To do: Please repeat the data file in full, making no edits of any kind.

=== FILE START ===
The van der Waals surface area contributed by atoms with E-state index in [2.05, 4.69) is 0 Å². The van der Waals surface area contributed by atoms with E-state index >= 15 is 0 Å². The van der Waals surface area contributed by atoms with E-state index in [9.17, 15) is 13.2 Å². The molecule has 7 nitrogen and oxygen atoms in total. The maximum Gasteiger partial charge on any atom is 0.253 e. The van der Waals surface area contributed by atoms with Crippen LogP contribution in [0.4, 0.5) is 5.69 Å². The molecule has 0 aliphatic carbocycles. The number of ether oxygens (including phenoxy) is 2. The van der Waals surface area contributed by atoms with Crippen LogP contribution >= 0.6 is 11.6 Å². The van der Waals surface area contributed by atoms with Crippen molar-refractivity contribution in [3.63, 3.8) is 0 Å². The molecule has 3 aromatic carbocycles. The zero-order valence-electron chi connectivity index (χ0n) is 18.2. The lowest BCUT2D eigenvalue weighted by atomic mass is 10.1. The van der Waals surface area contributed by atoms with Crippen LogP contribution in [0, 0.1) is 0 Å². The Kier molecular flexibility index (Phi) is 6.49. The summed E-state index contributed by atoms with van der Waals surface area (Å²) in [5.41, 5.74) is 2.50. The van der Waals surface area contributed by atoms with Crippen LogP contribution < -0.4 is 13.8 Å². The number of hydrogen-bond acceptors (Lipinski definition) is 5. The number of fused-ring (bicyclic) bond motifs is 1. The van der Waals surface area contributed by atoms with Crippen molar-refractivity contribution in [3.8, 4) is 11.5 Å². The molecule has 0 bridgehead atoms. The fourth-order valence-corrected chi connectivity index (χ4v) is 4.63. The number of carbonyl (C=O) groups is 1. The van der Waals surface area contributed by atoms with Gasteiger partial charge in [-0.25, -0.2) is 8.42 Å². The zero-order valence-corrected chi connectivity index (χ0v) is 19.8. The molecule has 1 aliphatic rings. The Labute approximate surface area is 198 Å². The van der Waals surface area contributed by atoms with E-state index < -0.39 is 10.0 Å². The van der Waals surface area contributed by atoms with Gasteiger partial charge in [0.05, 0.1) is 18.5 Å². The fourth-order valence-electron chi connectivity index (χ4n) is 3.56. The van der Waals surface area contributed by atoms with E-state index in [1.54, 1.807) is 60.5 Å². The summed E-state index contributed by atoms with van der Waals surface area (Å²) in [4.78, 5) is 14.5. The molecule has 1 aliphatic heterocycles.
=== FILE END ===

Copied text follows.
The van der Waals surface area contributed by atoms with E-state index in [2.05, 4.69) is 0 Å². The van der Waals surface area contributed by atoms with E-state index >= 15 is 0 Å². The van der Waals surface area contributed by atoms with E-state index in [9.17, 15) is 13.2 Å². The molecule has 7 nitrogen and oxygen atoms in total. The maximum Gasteiger partial charge on any atom is 0.253 e. The van der Waals surface area contributed by atoms with Crippen LogP contribution in [0.4, 0.5) is 5.69 Å². The molecule has 0 aliphatic carbocycles. The number of ether oxygens (including phenoxy) is 2. The van der Waals surface area contributed by atoms with Crippen LogP contribution >= 0.6 is 11.6 Å². The van der Waals surface area contributed by atoms with Crippen molar-refractivity contribution in [3.63, 3.8) is 0 Å². The molecule has 3 aromatic carbocycles. The zero-order valence-electron chi connectivity index (χ0n) is 18.2. The lowest BCUT2D eigenvalue weighted by atomic mass is 10.1. The van der Waals surface area contributed by atoms with Crippen LogP contribution in [0, 0.1) is 0 Å². The Kier molecular flexibility index (Phi) is 6.49. The summed E-state index contributed by atoms with van der Waals surface area (Å²) in [5.41, 5.74) is 2.50. The van der Waals surface area contributed by atoms with Crippen LogP contribution < -0.4 is 13.8 Å². The number of hydrogen-bond acceptors (Lipinski definition) is 5. The number of fused-ring (bicyclic) bond motifs is 1. The van der Waals surface area contributed by atoms with Crippen molar-refractivity contribution in [3.8, 4) is 11.5 Å². The molecule has 0 bridgehead atoms. The fourth-order valence-corrected chi connectivity index (χ4v) is 4.63. The number of carbonyl (C=O) groups is 1. The van der Waals surface area contributed by atoms with Gasteiger partial charge in [-0.25, -0.2) is 8.42 Å². The zero-order valence-corrected chi connectivity index (χ0v) is 19.8. The molecule has 1 aliphatic rings. The Labute approximate surface area is 198 Å². The van der Waals surface area contributed by atoms with E-state index < -0.39 is 10.0 Å². The van der Waals surface area contributed by atoms with Gasteiger partial charge in [0.05, 0.1) is 18.5 Å². The fourth-order valence-electron chi connectivity index (χ4n) is 3.56. The van der Waals surface area contributed by atoms with E-state index in [1.54, 1.807) is 60.5 Å². The summed E-state index contributed by atoms with van der Waals surface area (Å²) in [4.78, 5) is 14.5. The molecule has 1 aliphatic heterocycles.